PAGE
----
Time to go home.
Hawker Hunter XK151 on Keppoch
(Distance covered = 2.0 mile/Ascent =+281m)
Day 15 of my 2018 walking holiday and my second day on the Isle of Skye. My first day on Skye had been a total wash out after I suffered some attrocious weather and failed to find any sign of the crashsite I was looking for.
This day started off much better weather wise with patches of blue sky here and there and occasional glimpses of the sun. Parking proved to a bit troublesome but I eventually found somewhere about 300m east of where I needed to access the hill, but as this walk was only going to be a 2mile round trip that little bit extra was nothing to worry about.
The Hunter crashed on the top of the cliffs in the distance at the right of the photo.
Having had a look at maps and satellite imagery before I came, the only
difficulty in reaching this crashsite appeared to be how to get up onto
the hilltop through the forest. On arrival I discovered this problem had
been removed for me, literally!
Sometimes walking through a recently felled forest can prove to be much harder work than if the trees were still there but in this case there were caterpillar tracks from the bottom to the top which made the going very easy.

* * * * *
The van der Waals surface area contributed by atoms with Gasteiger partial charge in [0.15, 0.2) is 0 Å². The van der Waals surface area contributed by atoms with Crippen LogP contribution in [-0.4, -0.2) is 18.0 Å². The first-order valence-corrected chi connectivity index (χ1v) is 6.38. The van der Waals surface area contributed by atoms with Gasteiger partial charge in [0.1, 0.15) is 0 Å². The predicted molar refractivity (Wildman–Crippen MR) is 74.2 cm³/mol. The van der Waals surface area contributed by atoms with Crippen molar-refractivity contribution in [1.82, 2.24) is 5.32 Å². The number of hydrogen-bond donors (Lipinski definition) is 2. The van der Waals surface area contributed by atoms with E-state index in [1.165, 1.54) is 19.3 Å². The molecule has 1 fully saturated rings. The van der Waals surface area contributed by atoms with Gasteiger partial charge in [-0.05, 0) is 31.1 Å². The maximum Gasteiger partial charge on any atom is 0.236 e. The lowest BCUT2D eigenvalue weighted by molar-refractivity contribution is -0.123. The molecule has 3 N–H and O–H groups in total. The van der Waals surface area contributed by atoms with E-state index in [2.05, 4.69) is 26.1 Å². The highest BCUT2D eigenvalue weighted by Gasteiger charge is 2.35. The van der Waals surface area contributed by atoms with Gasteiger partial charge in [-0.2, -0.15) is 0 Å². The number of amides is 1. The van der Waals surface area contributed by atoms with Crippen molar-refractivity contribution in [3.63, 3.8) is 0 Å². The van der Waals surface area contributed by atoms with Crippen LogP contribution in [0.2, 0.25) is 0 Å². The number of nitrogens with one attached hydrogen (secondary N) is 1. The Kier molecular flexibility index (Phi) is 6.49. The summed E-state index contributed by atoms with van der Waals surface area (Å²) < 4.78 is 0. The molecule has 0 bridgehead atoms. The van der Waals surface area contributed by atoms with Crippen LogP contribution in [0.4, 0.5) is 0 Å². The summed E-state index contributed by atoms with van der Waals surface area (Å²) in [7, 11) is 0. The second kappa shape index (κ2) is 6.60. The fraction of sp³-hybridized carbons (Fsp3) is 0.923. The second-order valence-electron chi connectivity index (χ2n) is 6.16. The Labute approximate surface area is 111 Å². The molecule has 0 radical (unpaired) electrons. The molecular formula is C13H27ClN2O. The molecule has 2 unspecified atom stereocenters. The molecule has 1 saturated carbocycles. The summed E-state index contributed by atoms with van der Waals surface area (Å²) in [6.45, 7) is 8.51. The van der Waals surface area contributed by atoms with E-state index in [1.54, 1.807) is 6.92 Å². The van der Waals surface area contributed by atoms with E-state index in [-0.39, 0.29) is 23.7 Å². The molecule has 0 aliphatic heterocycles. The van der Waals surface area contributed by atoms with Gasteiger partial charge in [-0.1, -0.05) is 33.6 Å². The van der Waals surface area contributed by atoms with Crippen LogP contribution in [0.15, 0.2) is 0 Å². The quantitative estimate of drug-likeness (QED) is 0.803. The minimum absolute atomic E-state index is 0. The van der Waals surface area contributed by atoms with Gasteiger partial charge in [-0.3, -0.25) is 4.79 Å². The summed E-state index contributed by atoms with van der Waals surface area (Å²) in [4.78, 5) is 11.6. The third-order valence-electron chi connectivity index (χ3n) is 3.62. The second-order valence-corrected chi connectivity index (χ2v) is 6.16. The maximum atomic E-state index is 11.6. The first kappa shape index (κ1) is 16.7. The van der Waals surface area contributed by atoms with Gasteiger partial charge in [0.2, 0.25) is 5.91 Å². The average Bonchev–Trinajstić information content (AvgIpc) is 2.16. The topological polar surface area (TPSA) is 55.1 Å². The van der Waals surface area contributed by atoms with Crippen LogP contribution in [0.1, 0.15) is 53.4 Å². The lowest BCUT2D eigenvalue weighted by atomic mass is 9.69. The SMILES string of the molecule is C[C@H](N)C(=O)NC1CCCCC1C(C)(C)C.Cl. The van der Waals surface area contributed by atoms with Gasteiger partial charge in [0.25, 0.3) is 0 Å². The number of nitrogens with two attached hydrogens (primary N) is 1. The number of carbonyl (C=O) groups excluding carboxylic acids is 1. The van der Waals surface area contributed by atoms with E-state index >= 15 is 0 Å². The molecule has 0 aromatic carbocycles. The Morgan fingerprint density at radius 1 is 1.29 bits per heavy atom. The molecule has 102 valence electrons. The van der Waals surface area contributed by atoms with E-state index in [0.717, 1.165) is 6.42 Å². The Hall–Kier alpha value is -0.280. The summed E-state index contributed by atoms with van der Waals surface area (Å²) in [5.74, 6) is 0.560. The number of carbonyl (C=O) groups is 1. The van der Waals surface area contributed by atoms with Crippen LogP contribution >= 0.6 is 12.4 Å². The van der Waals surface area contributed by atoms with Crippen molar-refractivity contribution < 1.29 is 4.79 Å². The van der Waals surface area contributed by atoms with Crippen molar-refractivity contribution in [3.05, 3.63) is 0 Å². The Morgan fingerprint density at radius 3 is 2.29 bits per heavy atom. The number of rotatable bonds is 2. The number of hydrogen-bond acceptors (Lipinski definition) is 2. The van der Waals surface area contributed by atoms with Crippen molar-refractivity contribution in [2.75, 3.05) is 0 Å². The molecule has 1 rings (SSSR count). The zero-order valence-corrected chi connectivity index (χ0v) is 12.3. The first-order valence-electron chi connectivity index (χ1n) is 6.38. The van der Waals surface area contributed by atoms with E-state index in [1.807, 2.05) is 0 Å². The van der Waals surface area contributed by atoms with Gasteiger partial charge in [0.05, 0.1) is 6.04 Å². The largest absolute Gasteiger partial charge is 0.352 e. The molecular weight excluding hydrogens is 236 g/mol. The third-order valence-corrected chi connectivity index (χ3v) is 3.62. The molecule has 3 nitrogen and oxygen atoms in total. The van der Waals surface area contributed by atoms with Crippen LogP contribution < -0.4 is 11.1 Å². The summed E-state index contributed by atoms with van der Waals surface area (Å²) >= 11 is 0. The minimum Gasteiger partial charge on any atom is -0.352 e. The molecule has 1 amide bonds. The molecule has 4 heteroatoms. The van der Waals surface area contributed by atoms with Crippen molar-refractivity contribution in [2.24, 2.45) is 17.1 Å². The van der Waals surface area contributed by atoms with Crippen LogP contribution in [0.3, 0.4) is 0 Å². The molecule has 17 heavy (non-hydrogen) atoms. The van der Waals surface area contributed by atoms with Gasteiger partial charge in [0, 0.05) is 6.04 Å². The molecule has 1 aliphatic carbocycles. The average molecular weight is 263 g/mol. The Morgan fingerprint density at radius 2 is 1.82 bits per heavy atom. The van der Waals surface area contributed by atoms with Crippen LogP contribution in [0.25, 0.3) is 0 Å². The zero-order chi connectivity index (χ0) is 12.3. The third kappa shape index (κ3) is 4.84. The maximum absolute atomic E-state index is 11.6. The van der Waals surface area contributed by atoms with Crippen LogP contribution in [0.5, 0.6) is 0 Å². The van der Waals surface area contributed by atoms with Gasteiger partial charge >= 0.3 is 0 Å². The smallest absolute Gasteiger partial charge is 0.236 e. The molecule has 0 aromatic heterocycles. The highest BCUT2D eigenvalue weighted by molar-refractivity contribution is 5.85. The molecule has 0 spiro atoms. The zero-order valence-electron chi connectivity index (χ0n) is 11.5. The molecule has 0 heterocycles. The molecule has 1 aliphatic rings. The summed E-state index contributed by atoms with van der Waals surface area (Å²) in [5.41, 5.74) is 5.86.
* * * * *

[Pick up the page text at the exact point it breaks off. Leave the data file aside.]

At the top end of the ex forest.
Once up and out of the top of the forestry it was a very easy and pleasant walk for the rest of the way up to where the Hunter crashed, and despite the surrounding landscape being shrouded in cloud and mist the hill I was on remained dry and was occasionally bathed in sunlight.
View south across Loch Slapin.
Rainbow off to the west.
The Hunter crashed at the top of these vertical cliffs at the eastern end of a small hill called 'Nead an Fhior-eoin' above Keppoch.
The scary looking slopes of Blabhein to the north west of Keppoch.
above and below:- The impact scar where the Hunter hit the hill.